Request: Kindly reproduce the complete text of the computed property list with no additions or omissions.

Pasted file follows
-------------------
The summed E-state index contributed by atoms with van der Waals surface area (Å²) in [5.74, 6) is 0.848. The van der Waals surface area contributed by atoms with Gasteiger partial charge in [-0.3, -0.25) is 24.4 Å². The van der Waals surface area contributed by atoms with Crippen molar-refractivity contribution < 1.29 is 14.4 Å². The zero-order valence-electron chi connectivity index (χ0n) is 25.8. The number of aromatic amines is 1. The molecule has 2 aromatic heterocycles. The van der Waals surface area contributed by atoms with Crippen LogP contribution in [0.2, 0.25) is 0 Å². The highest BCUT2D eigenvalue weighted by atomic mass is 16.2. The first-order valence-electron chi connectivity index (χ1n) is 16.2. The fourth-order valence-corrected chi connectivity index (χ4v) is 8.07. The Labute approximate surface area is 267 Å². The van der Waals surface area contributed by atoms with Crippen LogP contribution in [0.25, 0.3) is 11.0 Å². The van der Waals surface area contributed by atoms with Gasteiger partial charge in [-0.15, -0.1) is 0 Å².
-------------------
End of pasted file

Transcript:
The summed E-state index contributed by atoms with van der Waals surface area (Å²) in [5.74, 6) is 0.848. The van der Waals surface area contributed by atoms with Gasteiger partial charge in [-0.3, -0.25) is 24.4 Å². The van der Waals surface area contributed by atoms with Crippen molar-refractivity contribution < 1.29 is 14.4 Å². The zero-order valence-electron chi connectivity index (χ0n) is 25.8. The number of aromatic amines is 1. The molecule has 2 aromatic heterocycles. The van der Waals surface area contributed by atoms with Crippen LogP contribution in [0.2, 0.25) is 0 Å². The highest BCUT2D eigenvalue weighted by atomic mass is 16.2. The first-order valence-electron chi connectivity index (χ1n) is 16.2. The fourth-order valence-corrected chi connectivity index (χ4v) is 8.07. The Labute approximate surface area is 267 Å². The van der Waals surface area contributed by atoms with Crippen LogP contribution in [0.25, 0.3) is 11.0 Å². The van der Waals surface area contributed by atoms with Gasteiger partial charge in [-0.15, -0.1) is 0 Å².